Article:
Republican gubernatorial nominee Nikki Haley touted her plan to make South Carolina friendlier to businesses, telling a Rock Hill audience Monday night she would eliminate corporate income taxes and put more business people in charge of state agencies.
In her first visit since winning the GOP nomination, Haley said South Carolina must learn to solve its own problems without looking to Washington, D.C., for help.
"We've never seen a time when the federal government has been more intrusive than they are right now," Haley told about 450 supporters at the Magnolia Room at Laurel Creek.
Democratic nominee Vincent Sheheen criticized Haley's economic plan as a continuation of failed policies under Gov. Mark Sanford. Eliminating corporate income taxes, Sheheen said, would slightly benefit major companies but do nothing to help small businesses.
"After eight years of rising unemployment, we need a governor who really understands economic development," Sheheen said in a statement to The Herald.
South Carolina collected $147 million in corporate income tax during the budget year that ended June 30, according to the Board of Economic Advisors. The tax is 2.7 percent of the state's $5.5 billion gross revenues.
The S.C. House approved eliminating the tax over a 10-year period, but the S.C. Senate removed the proposal because of concerns about declining revenue.
"If we become a no-corporate-income-tax state, we will become a magnet for companies," Haley said.
Haley said she would work more aggressively than Sanford to attract businesses to S.C. ports. Georgia has "totally had their way with us," she said, in part because the governor makes frequent visits to state ports to understand needs.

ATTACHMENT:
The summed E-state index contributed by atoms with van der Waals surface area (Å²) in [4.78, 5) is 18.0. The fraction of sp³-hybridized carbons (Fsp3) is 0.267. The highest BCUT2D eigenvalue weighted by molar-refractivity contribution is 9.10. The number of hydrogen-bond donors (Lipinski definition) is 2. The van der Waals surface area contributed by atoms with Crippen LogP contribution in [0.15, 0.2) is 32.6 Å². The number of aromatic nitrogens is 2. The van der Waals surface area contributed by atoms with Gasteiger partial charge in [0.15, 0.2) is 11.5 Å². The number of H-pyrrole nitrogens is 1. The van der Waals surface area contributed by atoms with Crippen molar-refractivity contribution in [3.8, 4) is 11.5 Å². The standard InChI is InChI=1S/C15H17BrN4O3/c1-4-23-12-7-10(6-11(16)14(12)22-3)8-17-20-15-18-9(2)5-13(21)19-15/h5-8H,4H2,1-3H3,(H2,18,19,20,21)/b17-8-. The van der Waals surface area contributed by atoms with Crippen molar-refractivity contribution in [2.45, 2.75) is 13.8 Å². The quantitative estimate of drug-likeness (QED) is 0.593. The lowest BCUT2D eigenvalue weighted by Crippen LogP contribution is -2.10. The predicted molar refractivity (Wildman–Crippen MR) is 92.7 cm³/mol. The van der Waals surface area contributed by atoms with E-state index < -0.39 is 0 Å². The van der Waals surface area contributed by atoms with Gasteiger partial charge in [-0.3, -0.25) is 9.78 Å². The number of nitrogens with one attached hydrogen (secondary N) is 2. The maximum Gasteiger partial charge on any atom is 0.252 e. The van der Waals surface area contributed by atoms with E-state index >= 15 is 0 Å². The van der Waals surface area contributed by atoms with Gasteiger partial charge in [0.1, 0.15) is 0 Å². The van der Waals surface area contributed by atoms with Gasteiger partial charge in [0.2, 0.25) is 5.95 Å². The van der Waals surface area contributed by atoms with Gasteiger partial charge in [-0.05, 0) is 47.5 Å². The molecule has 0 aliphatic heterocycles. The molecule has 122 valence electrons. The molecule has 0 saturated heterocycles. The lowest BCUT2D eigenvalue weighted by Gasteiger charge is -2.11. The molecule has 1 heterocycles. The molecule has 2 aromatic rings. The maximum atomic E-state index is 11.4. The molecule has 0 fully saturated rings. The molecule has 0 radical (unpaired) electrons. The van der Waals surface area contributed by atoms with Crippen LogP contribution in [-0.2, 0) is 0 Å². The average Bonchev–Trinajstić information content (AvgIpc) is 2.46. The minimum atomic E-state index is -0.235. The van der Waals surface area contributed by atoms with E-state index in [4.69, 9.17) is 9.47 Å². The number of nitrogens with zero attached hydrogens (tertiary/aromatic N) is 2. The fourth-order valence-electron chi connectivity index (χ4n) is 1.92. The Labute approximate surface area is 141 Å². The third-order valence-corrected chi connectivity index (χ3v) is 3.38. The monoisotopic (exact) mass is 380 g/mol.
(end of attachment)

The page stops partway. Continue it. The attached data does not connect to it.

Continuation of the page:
"We had a governor who wasn't necessarily there," Haley said of South Carolina. "That wasn't his thing."
Haley pledged to appoint more private sector executives to state agencies that regulate everything from the environment to motor vehicles.
"When we put business people in those agencies, who know what it's like to be on the other side, it will be a beautiful thing," she said.
State Rep. Ralph Norman presented Haley with a check for $34,300 based on proceeds from the event. Tickets cost $35, though many supporters paid $250 for one-on-one time and photos with Haley.
Until a few months ago, Haley was a little-known state representative from Lexington County. She defeated three men in the June GOP primary, fueled by a timely endorsement from former Alaska Gov. Sarah Palin and backing from tea party organizers.
Several admirers asked Haley to autograph copies of the July issue of Newsweek magazine that featured her on the cover.
"She's an inspiration," said Pat Krewson, a 77-year-old lifelong Republican from Lake Wylie. "It's time we had more women, especially qualified women like her. She's everything we've been looking for."
View video of The Herald's one-on-one interview with Haley here.